What Careers Can You Do with a Degree in Liberal Studies?

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The broad base of a liberal studies degree can prepare you for several different career paths. From HR at a huge corporation to work at your city’s museum, the multi-dimensional skills you learn in liberal studies are valuable across industries and careers. You gain insight into the arts, literature, communication, history, psychology, and sociology. And the critical thinking skills you acquire are valuable regardless of where you land in your career. Here are a few roles you might consider with a liberal studies degree.

From Liberal Studies to HR Specialist

Your liberal studies degree serves as a solid foundation for a career in Human Resources. With knowledge of human psychology and the finer skills of interpersonal communication, you might find entry-level work as a human resources specialist. In this role, you could assist with employee hiring, recruiting, and training. Or you might specialize in one HR area such as benefits or labor relations. The median salary of an HR specialist is $62,000, but some industries compensate more generously. And as you progress through your HR career, you can take on supervisory or more specialized roles. Employment of HR specialists is expected to grow faster through 2031.

A Liberal Studies Degree to Become a Technical Writer

When you buy a new piece of exercise equipment, unassembled furniture, or even a box of Legos, are you one of those people who immediately look for the directions? You can thank the technical writer who wrote those instructions for helping you put together your new purchase—or you could use your liberal studies background to become a technical writer yourself. In this role, you prepare instruction manuals, how-to guides, and journal articles that break down complex information into language that’s easier to understand. You could find work at manufacturing companies, tech startups, or scientific laboratories. Not sure it’s the career for you? Try it out with freelance writing first. According to the U.S. Bureau of Labor Statistics (BLS), the median wage for technical writers is $78,000.

Event Planner

Instead of sitting at a keyboard writing instructions, how would you like to put your classroom lessons in communication, psychology, and sociology to use and become an event planner?  As an event planner, you identify client needs and bring their dream event to fruition. You plan, budget, hire, and coordinate logistics, using organizational and problem-solving skills. You could find employment with an event planning business, or with corporate offices that have events departments. Employment in the sector is projected to grow much faster than the average over the next 10 years.

Public Relations Assistant

As a PR assistant, you work with clients to present a positive brand image and build a trustworthy reputation. You use your communication skills to write press releases, create social media announcements, and evaluate advertising campaigns. You might write speeches, select sponsorship opportunities, or arrange media interviews to garner positive attention or awareness for a company or individual. The median salary for PR assistants is $62,800, but again, as you continue in the career, you can expect your responsibilities and earning potential to rise. The BLS projects faster than average growth in employment for this occupation.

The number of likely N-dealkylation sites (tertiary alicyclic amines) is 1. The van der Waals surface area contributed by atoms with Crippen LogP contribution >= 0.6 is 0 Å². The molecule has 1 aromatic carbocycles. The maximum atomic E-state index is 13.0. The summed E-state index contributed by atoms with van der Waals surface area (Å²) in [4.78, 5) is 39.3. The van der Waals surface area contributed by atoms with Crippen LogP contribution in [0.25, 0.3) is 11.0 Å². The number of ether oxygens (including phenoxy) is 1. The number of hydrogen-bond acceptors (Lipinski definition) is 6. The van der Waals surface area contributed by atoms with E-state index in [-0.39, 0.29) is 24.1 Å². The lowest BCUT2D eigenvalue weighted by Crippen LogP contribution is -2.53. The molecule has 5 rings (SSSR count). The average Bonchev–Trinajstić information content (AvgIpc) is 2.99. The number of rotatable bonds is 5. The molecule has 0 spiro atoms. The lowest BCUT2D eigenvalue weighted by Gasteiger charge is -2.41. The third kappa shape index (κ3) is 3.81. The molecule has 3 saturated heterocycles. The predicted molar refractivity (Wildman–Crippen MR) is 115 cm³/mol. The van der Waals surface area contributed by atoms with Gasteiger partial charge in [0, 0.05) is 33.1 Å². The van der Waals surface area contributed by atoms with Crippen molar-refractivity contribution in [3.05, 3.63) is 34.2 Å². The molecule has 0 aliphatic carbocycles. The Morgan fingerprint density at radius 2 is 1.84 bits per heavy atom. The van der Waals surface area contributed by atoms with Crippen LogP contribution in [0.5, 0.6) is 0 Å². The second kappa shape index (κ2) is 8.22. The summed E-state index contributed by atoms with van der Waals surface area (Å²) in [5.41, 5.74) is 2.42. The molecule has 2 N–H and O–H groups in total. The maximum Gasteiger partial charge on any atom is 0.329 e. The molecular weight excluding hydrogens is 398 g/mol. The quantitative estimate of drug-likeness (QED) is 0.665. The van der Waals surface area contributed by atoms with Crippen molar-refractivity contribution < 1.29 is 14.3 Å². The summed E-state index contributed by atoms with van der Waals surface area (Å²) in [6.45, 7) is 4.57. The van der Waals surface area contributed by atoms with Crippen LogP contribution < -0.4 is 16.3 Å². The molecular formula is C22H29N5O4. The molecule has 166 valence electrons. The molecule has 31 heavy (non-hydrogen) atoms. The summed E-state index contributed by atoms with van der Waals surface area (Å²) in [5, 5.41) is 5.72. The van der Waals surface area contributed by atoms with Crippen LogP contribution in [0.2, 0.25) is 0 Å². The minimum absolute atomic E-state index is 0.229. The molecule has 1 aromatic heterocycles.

Lawyer and Liberal Studies Degrees

Did you know that American Bar Association doesn’t care if you were a pre-law major? Liberal studies can provide coursework in communication, psychology, sociology, and criminal justice, which are areas that lawyers need to understand. And a liberal studies degree can be a good steppingstone to law school. According to the Law School Admission Council, some of the top majors that are admitted into law school are history, philosophy, arts and humanities, psychology, sociology, and communications—the subjects that often compose a liberal studies curriculum. The median salary for lawyers is $127,990, and the BLS predicts that employment of lawyers will grow faster than average over the next decade.

Museum Archivist

If you have a passion for history or the arts, a career as a museum archivist can prove intriguing and rewarding. As a museum archivist, you catalog and preserve all sorts of historical artifacts, from documents and photographs to maps and motion pictures. You may specialize in a particular area of history, or in a specific type of antiquity. When new artifacts come in, you catalog them and often work with a conservator to preserve them. You also arrange and set up new exhibits, give educational tours to the public, and find and acquire new materials for the archives. Employment of museum curators and archivists is projected to grow much faster than average over the next decade.

If you want a degree but aren’t sure of the major to study, liberal studies may be the path for you. Limestone University offers a Bachelor of Arts in Liberal Studies that can prepare you for a variety of careers—and it’s online for your convenience. Click the button to learn more.

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Bachelor of Arts (B.A.)

Many new professional opportunities require college preparation of a broad and extensive scope. The Liberal Studies program offers students a chance to design an academic program appropriate to a student’s special career or professional goal. In this Bachelor of Arts degree, students learn from various courses of study with a focus on social sciences, arts, and humanities.

Student writing
Bachelor of Science (B.S.)

Many new professional opportunities require college preparation of a broad and extensive scope. A chance to design an academic program appropriate to a student’s special career or professional goal is provided in the Liberal Studies program.